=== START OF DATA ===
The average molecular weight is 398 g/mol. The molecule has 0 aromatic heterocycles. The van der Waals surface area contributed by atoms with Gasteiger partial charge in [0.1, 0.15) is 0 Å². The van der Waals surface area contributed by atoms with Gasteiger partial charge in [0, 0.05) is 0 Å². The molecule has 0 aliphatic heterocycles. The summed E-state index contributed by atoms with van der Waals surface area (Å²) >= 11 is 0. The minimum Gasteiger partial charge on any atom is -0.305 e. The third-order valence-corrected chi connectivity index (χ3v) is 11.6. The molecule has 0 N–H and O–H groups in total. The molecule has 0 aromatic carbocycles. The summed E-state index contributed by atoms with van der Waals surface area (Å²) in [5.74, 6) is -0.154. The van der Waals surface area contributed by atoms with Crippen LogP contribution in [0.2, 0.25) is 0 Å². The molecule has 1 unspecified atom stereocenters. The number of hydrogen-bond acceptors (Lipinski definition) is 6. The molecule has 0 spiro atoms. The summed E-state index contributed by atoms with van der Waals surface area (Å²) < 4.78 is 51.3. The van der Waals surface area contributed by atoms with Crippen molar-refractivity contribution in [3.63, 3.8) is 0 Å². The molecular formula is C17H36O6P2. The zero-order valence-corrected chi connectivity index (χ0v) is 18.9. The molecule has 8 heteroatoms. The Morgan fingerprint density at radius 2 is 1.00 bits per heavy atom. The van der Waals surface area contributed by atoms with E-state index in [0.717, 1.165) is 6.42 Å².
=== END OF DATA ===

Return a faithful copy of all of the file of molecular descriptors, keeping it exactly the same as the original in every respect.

The average molecular weight is 398 g/mol. The molecule has 0 aromatic heterocycles. The van der Waals surface area contributed by atoms with Gasteiger partial charge in [0.1, 0.15) is 0 Å². The van der Waals surface area contributed by atoms with Gasteiger partial charge in [0, 0.05) is 0 Å². The molecule has 0 aliphatic heterocycles. The summed E-state index contributed by atoms with van der Waals surface area (Å²) >= 11 is 0. The minimum Gasteiger partial charge on any atom is -0.305 e. The third-order valence-corrected chi connectivity index (χ3v) is 11.6. The molecule has 0 N–H and O–H groups in total. The molecule has 0 aromatic carbocycles. The summed E-state index contributed by atoms with van der Waals surface area (Å²) in [5.74, 6) is -0.154. The van der Waals surface area contributed by atoms with Crippen LogP contribution in [0.2, 0.25) is 0 Å². The molecule has 1 unspecified atom stereocenters. The number of hydrogen-bond acceptors (Lipinski definition) is 6. The molecule has 0 spiro atoms. The summed E-state index contributed by atoms with van der Waals surface area (Å²) < 4.78 is 51.3. The van der Waals surface area contributed by atoms with Crippen molar-refractivity contribution in [3.63, 3.8) is 0 Å². The molecular formula is C17H36O6P2. The zero-order valence-corrected chi connectivity index (χ0v) is 18.9. The molecule has 8 heteroatoms. The Morgan fingerprint density at radius 2 is 1.00 bits per heavy atom. The van der Waals surface area contributed by atoms with E-state index in [0.717, 1.165) is 6.42 Å².